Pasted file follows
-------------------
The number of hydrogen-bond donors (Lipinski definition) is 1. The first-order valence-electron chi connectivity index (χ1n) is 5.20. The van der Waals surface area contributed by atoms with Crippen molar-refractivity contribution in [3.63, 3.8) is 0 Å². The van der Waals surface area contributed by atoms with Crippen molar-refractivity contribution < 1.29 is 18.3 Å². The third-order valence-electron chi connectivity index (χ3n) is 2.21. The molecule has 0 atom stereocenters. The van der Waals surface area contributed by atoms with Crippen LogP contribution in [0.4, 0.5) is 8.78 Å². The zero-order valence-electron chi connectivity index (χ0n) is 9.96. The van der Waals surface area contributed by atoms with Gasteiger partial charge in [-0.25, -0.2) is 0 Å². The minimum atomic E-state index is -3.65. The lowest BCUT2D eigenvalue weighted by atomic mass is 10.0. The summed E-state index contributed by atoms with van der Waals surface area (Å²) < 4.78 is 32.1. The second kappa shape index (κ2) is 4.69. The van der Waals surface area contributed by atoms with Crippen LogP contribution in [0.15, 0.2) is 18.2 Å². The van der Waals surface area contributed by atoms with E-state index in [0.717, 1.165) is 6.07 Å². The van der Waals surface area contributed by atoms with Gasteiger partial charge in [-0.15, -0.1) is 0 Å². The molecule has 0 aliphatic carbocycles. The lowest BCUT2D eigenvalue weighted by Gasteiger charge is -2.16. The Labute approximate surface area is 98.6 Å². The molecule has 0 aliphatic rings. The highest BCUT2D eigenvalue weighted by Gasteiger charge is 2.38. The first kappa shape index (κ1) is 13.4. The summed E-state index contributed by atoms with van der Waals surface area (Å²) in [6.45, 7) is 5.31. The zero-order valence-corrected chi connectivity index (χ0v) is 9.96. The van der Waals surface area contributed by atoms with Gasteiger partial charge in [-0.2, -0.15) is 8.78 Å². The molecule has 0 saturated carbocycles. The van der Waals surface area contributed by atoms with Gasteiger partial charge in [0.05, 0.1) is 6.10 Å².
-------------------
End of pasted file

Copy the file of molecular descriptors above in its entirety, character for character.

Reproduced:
The number of hydrogen-bond donors (Lipinski definition) is 1. The first-order valence-electron chi connectivity index (χ1n) is 5.20. The van der Waals surface area contributed by atoms with Crippen molar-refractivity contribution in [3.63, 3.8) is 0 Å². The van der Waals surface area contributed by atoms with Crippen molar-refractivity contribution < 1.29 is 18.3 Å². The third-order valence-electron chi connectivity index (χ3n) is 2.21. The molecule has 0 atom stereocenters. The van der Waals surface area contributed by atoms with Crippen LogP contribution in [0.4, 0.5) is 8.78 Å². The zero-order valence-electron chi connectivity index (χ0n) is 9.96. The van der Waals surface area contributed by atoms with Gasteiger partial charge in [-0.25, -0.2) is 0 Å². The minimum atomic E-state index is -3.65. The lowest BCUT2D eigenvalue weighted by atomic mass is 10.0. The summed E-state index contributed by atoms with van der Waals surface area (Å²) < 4.78 is 32.1. The second kappa shape index (κ2) is 4.69. The van der Waals surface area contributed by atoms with Crippen LogP contribution in [0.15, 0.2) is 18.2 Å². The van der Waals surface area contributed by atoms with E-state index in [0.717, 1.165) is 6.07 Å². The van der Waals surface area contributed by atoms with Gasteiger partial charge in [-0.15, -0.1) is 0 Å². The molecule has 0 aliphatic carbocycles. The lowest BCUT2D eigenvalue weighted by Gasteiger charge is -2.16. The Labute approximate surface area is 98.6 Å². The molecule has 0 aliphatic rings. The highest BCUT2D eigenvalue weighted by Gasteiger charge is 2.38. The first kappa shape index (κ1) is 13.4. The summed E-state index contributed by atoms with van der Waals surface area (Å²) in [6.45, 7) is 5.31. The zero-order valence-corrected chi connectivity index (χ0v) is 9.96. The van der Waals surface area contributed by atoms with Gasteiger partial charge in [-0.2, -0.15) is 8.78 Å². The molecule has 0 saturated carbocycles. The van der Waals surface area contributed by atoms with Gasteiger partial charge in [0.05, 0.1) is 6.10 Å².